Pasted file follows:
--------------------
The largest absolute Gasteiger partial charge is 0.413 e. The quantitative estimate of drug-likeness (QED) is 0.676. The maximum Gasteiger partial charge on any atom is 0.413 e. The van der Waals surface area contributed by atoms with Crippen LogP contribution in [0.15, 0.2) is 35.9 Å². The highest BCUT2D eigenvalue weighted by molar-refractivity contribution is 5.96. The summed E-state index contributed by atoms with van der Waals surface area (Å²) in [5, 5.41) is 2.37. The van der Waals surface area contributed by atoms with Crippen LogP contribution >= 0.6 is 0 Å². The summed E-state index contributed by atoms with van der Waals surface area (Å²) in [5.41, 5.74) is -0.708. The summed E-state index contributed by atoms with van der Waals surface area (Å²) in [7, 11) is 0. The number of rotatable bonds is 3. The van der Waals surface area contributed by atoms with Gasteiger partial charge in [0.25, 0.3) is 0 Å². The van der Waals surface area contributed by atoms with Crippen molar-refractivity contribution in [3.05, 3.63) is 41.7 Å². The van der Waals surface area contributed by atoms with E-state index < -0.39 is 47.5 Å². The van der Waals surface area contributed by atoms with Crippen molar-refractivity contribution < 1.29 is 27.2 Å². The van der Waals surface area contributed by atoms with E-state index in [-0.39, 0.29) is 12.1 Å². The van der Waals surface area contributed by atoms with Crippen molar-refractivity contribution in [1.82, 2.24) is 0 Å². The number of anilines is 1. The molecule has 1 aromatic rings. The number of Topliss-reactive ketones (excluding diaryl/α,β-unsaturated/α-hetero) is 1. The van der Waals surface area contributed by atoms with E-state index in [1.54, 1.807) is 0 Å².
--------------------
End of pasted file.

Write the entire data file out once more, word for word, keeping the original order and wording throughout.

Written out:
The largest absolute Gasteiger partial charge is 0.413 e. The quantitative estimate of drug-likeness (QED) is 0.676. The maximum Gasteiger partial charge on any atom is 0.413 e. The van der Waals surface area contributed by atoms with Crippen LogP contribution in [0.15, 0.2) is 35.9 Å². The highest BCUT2D eigenvalue weighted by molar-refractivity contribution is 5.96. The summed E-state index contributed by atoms with van der Waals surface area (Å²) in [5, 5.41) is 2.37. The van der Waals surface area contributed by atoms with Crippen LogP contribution >= 0.6 is 0 Å². The summed E-state index contributed by atoms with van der Waals surface area (Å²) in [5.41, 5.74) is -0.708. The summed E-state index contributed by atoms with van der Waals surface area (Å²) in [7, 11) is 0. The number of rotatable bonds is 3. The van der Waals surface area contributed by atoms with Gasteiger partial charge in [0.25, 0.3) is 0 Å². The van der Waals surface area contributed by atoms with Crippen molar-refractivity contribution in [3.05, 3.63) is 41.7 Å². The van der Waals surface area contributed by atoms with E-state index < -0.39 is 47.5 Å². The van der Waals surface area contributed by atoms with Crippen molar-refractivity contribution < 1.29 is 27.2 Å². The van der Waals surface area contributed by atoms with E-state index in [-0.39, 0.29) is 12.1 Å². The van der Waals surface area contributed by atoms with Crippen molar-refractivity contribution in [1.82, 2.24) is 0 Å². The number of anilines is 1. The molecule has 1 aromatic rings. The number of Topliss-reactive ketones (excluding diaryl/α,β-unsaturated/α-hetero) is 1. The van der Waals surface area contributed by atoms with E-state index in [1.54, 1.807) is 0 Å².